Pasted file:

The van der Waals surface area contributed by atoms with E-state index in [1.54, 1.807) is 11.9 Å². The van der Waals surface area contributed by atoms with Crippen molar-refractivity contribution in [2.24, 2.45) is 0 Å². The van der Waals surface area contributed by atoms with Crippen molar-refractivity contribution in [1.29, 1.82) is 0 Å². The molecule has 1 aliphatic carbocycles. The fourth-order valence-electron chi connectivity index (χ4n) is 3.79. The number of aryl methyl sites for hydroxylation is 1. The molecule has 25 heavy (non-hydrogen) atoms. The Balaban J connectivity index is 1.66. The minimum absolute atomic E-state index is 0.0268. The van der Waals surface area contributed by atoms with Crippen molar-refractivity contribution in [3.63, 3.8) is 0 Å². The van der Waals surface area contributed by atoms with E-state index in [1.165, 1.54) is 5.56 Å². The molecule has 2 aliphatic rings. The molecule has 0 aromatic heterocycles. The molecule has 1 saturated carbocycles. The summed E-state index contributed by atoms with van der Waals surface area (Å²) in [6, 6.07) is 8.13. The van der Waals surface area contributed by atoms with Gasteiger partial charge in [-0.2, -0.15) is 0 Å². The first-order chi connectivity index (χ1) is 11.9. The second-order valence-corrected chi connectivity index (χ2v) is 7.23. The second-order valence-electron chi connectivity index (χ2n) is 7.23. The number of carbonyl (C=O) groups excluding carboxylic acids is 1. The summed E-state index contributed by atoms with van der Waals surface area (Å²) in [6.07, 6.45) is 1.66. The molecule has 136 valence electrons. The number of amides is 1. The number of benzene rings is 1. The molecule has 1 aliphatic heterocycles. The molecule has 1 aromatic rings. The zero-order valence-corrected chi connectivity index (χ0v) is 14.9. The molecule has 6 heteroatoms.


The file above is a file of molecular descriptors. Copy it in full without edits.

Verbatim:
The van der Waals surface area contributed by atoms with E-state index in [1.54, 1.807) is 11.9 Å². The van der Waals surface area contributed by atoms with Crippen molar-refractivity contribution in [2.24, 2.45) is 0 Å². The van der Waals surface area contributed by atoms with Crippen molar-refractivity contribution in [1.29, 1.82) is 0 Å². The molecule has 1 aliphatic carbocycles. The fourth-order valence-electron chi connectivity index (χ4n) is 3.79. The number of aryl methyl sites for hydroxylation is 1. The molecule has 25 heavy (non-hydrogen) atoms. The Balaban J connectivity index is 1.66. The minimum absolute atomic E-state index is 0.0268. The van der Waals surface area contributed by atoms with Crippen molar-refractivity contribution in [3.63, 3.8) is 0 Å². The van der Waals surface area contributed by atoms with E-state index in [1.165, 1.54) is 5.56 Å². The molecule has 2 aliphatic rings. The molecule has 0 aromatic heterocycles. The molecule has 1 saturated carbocycles. The summed E-state index contributed by atoms with van der Waals surface area (Å²) in [6, 6.07) is 8.13. The van der Waals surface area contributed by atoms with Gasteiger partial charge in [-0.2, -0.15) is 0 Å². The first-order chi connectivity index (χ1) is 11.9. The second-order valence-corrected chi connectivity index (χ2v) is 7.23. The second-order valence-electron chi connectivity index (χ2n) is 7.23. The number of carbonyl (C=O) groups excluding carboxylic acids is 1. The summed E-state index contributed by atoms with van der Waals surface area (Å²) in [6.07, 6.45) is 1.66. The molecule has 136 valence electrons. The number of amides is 1. The number of benzene rings is 1. The molecule has 1 aliphatic heterocycles. The molecule has 1 aromatic rings. The zero-order valence-corrected chi connectivity index (χ0v) is 14.9. The molecule has 6 heteroatoms.